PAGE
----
i've been "noting" more lately... trying to "be in my body more" (as opposed to in my head or in lala land)... noting how it feels...speaking words like "stomach tight", "heart racing", "shoulders tense", "fear", etc.... it's helping me "feel", but not react... be present... if that makes sense. i think this will help me be more in touch with my feelings. :)

    love ya @blueorchid BIG BIG... like the sky <3
  • @blueorchid and @dominica... I'm going to give an opposite view regarding forgiveness. I hope you don't mind.

    My dad was an alcoholic and I spent my entire childhood and most of my adult life absolutely hating him. I resented him for all of the pain and suffering his alcoholism caused me and the rest of my family. I never wanted to forgive him. Ever.

    But when I started going to therapy, my therapist told me I had to. And I thought that was total bullshit. My dad had pretty much ruined my life, and she wanted me to forgive him? No thank you.

    Then my dad's health started to deteriorate. And as he got closer to dying, I knew I didn't want to carry the hatred I felt toward him around with me forever. So I forgave him. It happened in such a way that I still call it a "God moment." And when it did, I felt like the weight of the world had been lifted off of my shoulders.

    My favorite author, Anne Lamott, says that "not forgiving makes you toxic." I think that's so true. One of my favorite quotes from her is this one:

    “Forgiveness means it finally becomes unimportant that you hit back. You’re done. It doesn’t necessarily mean that you want to have lunch with the person. If you keep hitting back, you stay trapped in the nightmare.”

    Forgiveness is for the forgiver. It brings the forgiver peace and hopefully freedom from anger. At least, that's been my experience.

    So, that's the counterpoint to not forgiving. Is it okay to feel negative feelings and anger toward someone who has wronged you? Absolutely. We're human beings and we're entitled to feel all of those things. But if you let it go too long, it can eat you alive.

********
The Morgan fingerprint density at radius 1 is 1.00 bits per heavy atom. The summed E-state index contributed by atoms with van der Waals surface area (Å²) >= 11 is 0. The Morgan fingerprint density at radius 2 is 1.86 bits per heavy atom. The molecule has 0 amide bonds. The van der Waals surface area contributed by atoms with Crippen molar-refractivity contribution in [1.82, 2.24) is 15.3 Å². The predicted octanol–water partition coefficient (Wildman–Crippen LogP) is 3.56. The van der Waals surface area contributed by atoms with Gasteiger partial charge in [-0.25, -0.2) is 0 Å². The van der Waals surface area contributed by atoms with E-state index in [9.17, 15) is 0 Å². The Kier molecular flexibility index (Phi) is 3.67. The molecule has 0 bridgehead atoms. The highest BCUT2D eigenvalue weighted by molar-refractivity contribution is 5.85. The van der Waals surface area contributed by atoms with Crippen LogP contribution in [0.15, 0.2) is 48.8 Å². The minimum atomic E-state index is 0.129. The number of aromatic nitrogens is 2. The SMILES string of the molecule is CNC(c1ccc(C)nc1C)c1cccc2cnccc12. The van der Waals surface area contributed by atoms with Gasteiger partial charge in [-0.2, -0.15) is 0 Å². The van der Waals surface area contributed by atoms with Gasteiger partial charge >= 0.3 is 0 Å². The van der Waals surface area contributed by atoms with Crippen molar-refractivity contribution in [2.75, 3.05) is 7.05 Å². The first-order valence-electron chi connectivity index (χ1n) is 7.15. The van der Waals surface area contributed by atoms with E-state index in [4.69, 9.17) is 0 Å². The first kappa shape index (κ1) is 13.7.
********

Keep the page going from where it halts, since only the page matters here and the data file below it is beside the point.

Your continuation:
Just thought I'd share those thoughts with you. And if anyone wants to read my blog post about my "God moment" and me finally forgiving my dad, you can do so at this link:

    Better Late Than Never

    By the way, my dad died 6 months later. If I hadn't forgiven him, I know I would've been trapped in the nightmare forever. Thank God I'm not.
  • @DeanD makes good sense. I believe in the power of forgiveness... i think what i was aiming to get across is that it's ok to feel feelings momentarily.... as opposed to running, stuffing, numbing, self-medicating.... feel them...feel that anger, sadness...don't let it scare you into self-destructive behaviors...

    but only momentarily......... then...as you say, let it go. forgive or release or do some sort of ritual to release the power those feelings have on you....

    and then feel free from it :)

    glad you were able to forgive your dad Dean.... and thanks for sharing and shining your bright light!
  • @DeanD @dominica @blueorchid While I picked up many useful things in rehab, one of the most useful was my ability to not even really get to the point that I need to forgive anymore. The ability to not hold resentments has done more for me that almost anything else in recovery.
    I look at it this way now: Either the other person was in a situation they couldn't control and wasn't completely their fault or they were in total control and have to live with the fact they hurt others. It's a bad thing either way and me circling it, underlining it and drawing arrows around it to call attention is just kicking dirt in that person's face.